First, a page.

If ever there was an unprecedented scientific and engineering undertaking, and one with obvious ethical dimensions, it is the safe disposal of long-lived radioactive wastes from nuclear power generation. Given the extremely long half-lives of the radionuclides in these wastes, repositories must be safe and secure for a time period that greatly exceeds recorded human history. While many nations have tried to address this problem, only Finland and Sweden have successfully sited deep geological repositories. In Deep Time Reckoning, cultural anthropologist Vincent Ialenti provides us with a detailed case study of one of these success stories, Finland, which has built a repository on Olkiluoto Island in the western part of the country. The Onkalo repository is expected to open in 2023. Ialenti spent over 2 years in Finland, observing workers at the spent nuclear fuel management firm Posiva Oy from 2012 to 2014. The author highlights Posiva’s attention to long-term thinking to provide inspiration and guidance worldwide. A promising young scholar, Ialenti has already published several provocative papers on nuclear wastes. This book is a culmination of his ethnographic fieldwork. However, it should attract a wide audience, from social sciences and humanities scholars to nuclear power experts, as well the educated public interested in long-term thinking and solving seemingly intractable problems.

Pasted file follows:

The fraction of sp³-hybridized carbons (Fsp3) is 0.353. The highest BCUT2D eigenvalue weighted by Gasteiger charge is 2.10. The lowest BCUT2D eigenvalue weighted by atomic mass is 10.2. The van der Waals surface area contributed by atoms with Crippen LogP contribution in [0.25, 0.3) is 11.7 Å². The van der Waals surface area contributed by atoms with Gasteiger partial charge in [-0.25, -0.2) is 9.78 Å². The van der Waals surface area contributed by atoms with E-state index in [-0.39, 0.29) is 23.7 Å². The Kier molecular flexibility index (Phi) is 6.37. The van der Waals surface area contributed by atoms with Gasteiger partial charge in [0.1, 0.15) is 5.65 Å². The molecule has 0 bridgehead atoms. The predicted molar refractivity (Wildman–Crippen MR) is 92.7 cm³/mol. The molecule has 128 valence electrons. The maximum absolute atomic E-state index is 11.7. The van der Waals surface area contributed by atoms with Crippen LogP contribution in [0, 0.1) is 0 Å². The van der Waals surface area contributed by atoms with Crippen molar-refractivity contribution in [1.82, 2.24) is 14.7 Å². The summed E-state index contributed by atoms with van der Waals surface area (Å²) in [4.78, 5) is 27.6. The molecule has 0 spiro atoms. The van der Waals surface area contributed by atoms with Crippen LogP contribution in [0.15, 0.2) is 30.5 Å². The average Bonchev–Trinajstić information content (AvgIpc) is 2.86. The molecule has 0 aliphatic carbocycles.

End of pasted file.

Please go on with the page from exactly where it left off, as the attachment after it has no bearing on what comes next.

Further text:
Science & Engineering Ethics (accessed) 29th March 2021 read more »
Cumbria County Council is distancing itself from the group set up to consider the creation of an underground nuclear repository in Copeland. Labour Leader Stewart Young said the County Council’s involvement would give the process a credibility it didn’t deserve. “We’re not going through this charade again.…You would think there would be some sort of scientific approach some kind of study of the geology to find out where places were likely to be suitable.”
Keswick Reminder 26th March 2021 read more »